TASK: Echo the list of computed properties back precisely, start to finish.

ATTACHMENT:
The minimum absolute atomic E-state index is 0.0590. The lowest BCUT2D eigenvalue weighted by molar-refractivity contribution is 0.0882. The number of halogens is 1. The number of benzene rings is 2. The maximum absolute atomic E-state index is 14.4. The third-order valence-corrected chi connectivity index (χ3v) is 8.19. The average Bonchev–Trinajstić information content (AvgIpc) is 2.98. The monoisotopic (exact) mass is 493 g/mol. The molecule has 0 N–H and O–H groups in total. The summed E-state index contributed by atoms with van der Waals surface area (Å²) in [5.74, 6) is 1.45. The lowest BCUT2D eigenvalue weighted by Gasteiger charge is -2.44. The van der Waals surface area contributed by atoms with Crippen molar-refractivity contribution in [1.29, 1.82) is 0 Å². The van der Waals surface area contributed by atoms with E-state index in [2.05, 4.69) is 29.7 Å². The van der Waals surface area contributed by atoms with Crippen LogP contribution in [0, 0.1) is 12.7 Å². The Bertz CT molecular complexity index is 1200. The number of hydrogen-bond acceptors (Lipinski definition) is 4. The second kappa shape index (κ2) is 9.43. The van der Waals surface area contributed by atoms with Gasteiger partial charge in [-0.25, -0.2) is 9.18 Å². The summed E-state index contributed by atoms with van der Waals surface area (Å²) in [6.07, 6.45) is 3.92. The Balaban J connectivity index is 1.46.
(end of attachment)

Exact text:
The minimum absolute atomic E-state index is 0.0590. The lowest BCUT2D eigenvalue weighted by molar-refractivity contribution is 0.0882. The number of halogens is 1. The number of benzene rings is 2. The maximum absolute atomic E-state index is 14.4. The third-order valence-corrected chi connectivity index (χ3v) is 8.19. The average Bonchev–Trinajstić information content (AvgIpc) is 2.98. The monoisotopic (exact) mass is 493 g/mol. The molecule has 0 N–H and O–H groups in total. The summed E-state index contributed by atoms with van der Waals surface area (Å²) in [5.74, 6) is 1.45. The lowest BCUT2D eigenvalue weighted by Gasteiger charge is -2.44. The van der Waals surface area contributed by atoms with Crippen molar-refractivity contribution in [1.29, 1.82) is 0 Å². The van der Waals surface area contributed by atoms with E-state index in [2.05, 4.69) is 29.7 Å². The van der Waals surface area contributed by atoms with Crippen LogP contribution in [0, 0.1) is 12.7 Å². The Bertz CT molecular complexity index is 1200. The number of hydrogen-bond acceptors (Lipinski definition) is 4. The second kappa shape index (κ2) is 9.43. The van der Waals surface area contributed by atoms with Gasteiger partial charge in [-0.25, -0.2) is 9.18 Å². The summed E-state index contributed by atoms with van der Waals surface area (Å²) in [6.07, 6.45) is 3.92. The Balaban J connectivity index is 1.46.